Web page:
# Cutting off our Ignorance:renormalization

1. Jul 13, 2009

### haushofer

Hi,

I have a question about the "QFT in a nutshell"-book by A. Zee, chapter 3.1 (page 148-149). It's about renormalization and regularization, and I still don't get the exact point.

Zee looks at meson-meson scattering in $\lambda^{4}$ theory. The $\lambda^{2}$-term is a diverging integral, as can easily be seen. Now, the introduction of a cutt-off $\Lambda$ is clear to me; you don't expect theories to be valid for all energies, so you regularize your integral. After some rewriting, the scattering amplitude M up to second order in $\lambda$ becomes

$$M = -i\lambda + iC\lambda^{2}[\log{\Lambda^{2}/s}]+ O(\lambda^{3})$$

Here the $\log{\Lambda^{2}/s}$-term is actually the sum of 3 terms with kinematic variables in them, but their exact form doesn't concern us; we focus on one kinematic variable s.

Now, the question in this chapter is: what does $\lambda$ exactly mean? Zee introduces $\lambda_{P}$, a physical coupling constant as measured by an actual experiment. Then, after formula (3) he states that "according to our theory",

$$-i\lambda_{P} = -i\lambda + iC\lambda^{2}[\log{\Lambda^{2}/s_{0}}]+ O(\lambda^{3})$$

where $s_{0}$ is the value found of the kinematic variable s of the experiment. Why is this the case? Why is $M = -i\lambda_{P}$? Does this physical coupling include ALL orders of $\lambda$ and so gives directly the physical scattering amplitude M because an experiment concears all of these lambda-orders?

He also states that $\lambda$ is a function of $\Lambda$ in order that the actual scattering amplitude M doesn't depend on $\Lambda$. But for my feeling, $\lambda$ and $\Lambda$ are 2 different things, and I don't see intuitively why they should be related besides the invariance-argument.

Can anyone clarify things up to me? I've read quite some QFT-stuff and I'm also quite familiar with the idea of renormalization and regularization, but these pages keep troubling me. Thanks!

2. Jul 13, 2009

### Demystifier

Think on it from the point of view of an experimentalist. He can measure $M$, but he does not know much about quantum field theory. He knows only how to calculate the lowest (tree level) contribution of QFT to $M$, and this contribution is given by $M = -i\lambda$. Thus, from his point of view, it is natural to DEFINE $\lambda_{P}$ through the identity
$M = -i\lambda_{P}$
In other words, this equation should be understood as a definition of $\lambda_{P}$ natural from the point of view of an experimentalist.

So yes, this physical coupling includes ALL orders of $\lambda$ and so gives directly the physical scattering amplitude M because an experiment concerns all of these lambda-orders.

Last edited: Jul 13, 2009
3. Jul 13, 2009

### Demystifier

It is best to think on this stuff in a solid-state physics style. In a true fundamental theory, which we do not know, M depends both on $\lambda$ and $\Lambda$. They are independent parameters. M also depends on some other parameters about which we can say nothing because we do not know the true fundamental theory. However, since we do not know the true theory, we want to parameterize physics in terms of quantities in the effective theory we do know, which is QFT. But pure QFT (i.e., QFT without a cutoff) does not have any free parameter $\Lambda$. Therefore, we want to reformulate QFT with a cutoff such that all dependence on $\Lambda$ is eliminated. The only meaningful way to do it is to absorb the dependence on $\Lambda$ into a redefinition of the allowed parameter $\lambda$.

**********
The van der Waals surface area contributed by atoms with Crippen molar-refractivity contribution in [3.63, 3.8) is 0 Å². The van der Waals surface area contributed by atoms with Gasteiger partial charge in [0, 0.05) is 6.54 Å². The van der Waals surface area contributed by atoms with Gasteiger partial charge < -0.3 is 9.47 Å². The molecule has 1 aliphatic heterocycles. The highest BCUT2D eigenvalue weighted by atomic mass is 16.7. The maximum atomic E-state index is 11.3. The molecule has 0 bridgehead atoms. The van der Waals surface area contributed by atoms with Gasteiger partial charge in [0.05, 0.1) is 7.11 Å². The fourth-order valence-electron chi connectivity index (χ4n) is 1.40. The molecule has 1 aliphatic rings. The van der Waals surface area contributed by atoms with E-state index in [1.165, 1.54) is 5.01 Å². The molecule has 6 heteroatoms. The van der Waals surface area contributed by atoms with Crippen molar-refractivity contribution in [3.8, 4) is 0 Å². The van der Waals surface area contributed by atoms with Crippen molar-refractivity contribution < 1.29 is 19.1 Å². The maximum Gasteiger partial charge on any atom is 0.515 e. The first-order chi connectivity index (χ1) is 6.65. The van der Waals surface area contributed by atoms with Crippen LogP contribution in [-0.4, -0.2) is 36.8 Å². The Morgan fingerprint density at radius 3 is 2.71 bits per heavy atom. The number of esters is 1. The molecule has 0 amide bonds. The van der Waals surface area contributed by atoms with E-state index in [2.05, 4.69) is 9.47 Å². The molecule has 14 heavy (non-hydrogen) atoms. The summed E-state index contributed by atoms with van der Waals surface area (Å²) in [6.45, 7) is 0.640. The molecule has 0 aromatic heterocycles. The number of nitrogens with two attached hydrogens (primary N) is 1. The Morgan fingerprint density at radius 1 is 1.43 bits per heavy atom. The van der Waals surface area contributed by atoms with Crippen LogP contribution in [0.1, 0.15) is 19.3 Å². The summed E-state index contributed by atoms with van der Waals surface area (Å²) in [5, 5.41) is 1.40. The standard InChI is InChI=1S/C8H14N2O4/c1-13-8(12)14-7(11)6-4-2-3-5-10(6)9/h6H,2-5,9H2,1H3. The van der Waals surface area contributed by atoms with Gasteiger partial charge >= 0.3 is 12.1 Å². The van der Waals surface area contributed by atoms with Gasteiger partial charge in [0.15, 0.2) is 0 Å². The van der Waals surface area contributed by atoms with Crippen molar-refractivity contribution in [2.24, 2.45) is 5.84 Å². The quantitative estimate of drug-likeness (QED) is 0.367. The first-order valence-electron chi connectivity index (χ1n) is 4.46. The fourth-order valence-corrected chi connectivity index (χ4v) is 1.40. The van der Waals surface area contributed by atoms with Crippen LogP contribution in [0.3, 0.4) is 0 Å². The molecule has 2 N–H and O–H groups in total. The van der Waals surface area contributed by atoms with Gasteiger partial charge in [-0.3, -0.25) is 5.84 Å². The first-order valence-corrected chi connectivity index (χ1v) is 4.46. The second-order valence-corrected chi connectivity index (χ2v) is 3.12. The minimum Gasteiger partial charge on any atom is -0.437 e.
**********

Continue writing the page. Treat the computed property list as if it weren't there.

4. Jul 13, 2009

### haushofer

Ok, I see the point. Renormalization ofcourse in general only pops up at "loop-level" and beyond, not at tree-level.

Ok, but this is more or less the "invariance argument" I mentioned. I can see this is the "only meaningful way", but as I understand from your text this is more or less the only argument (so I shouldn't try to find an intuitive reason why the cutt-off and the coupling parameter should be related)?

Thanks for your clear answer! It's very nice to exchange thoughts about this kind of stuff; it can clearify things in minutes which normally would take days or perhaps weeks :D

5. Jul 13, 2009

### Demystifier

As far as I know, there is no other (more intuitive) reason for this. If you find some, let me know!

6. Jul 14, 2009

### haushofer

Yeah sure, I will ;) But somehow this bothers me a little, so the quest is not over yet :D Thanks!

7. Jul 14, 2009

### Demystifier

Maybe this can help:
Theories with different values of $$\lambda$$ and $$\Lambda$$ can be thought of as theories with different measurable predictions. However, we cannot determine $$\Lambda$$ from experiments. Why not? Because for each value of $$\Lambda$$ there is a corresponding value of $$\lambda$$ such that measurable predictions (that is, M) will stay unchanged. Thus, the function $$\lambda(\Lambda)$$ can be thought of as a parameterization of a class of different theories that lead to the same measurable predictions.

8. Jul 14, 2009

### RedX

In this case, don't we know the true fundamental theory? It's a scalar $$\phi^4$$ theory. So $$\lambda$$ is a function of $$\Lambda$$.

If you start out with a cutoff however, then $$\lambda$$ and $$\Lambda$$ are independent, for one value only - the value of $$\lambda$$ at the cutoff. When you change your cutoff however, then $$\lambda$$ is a function of the cutoff in order to retain the same results.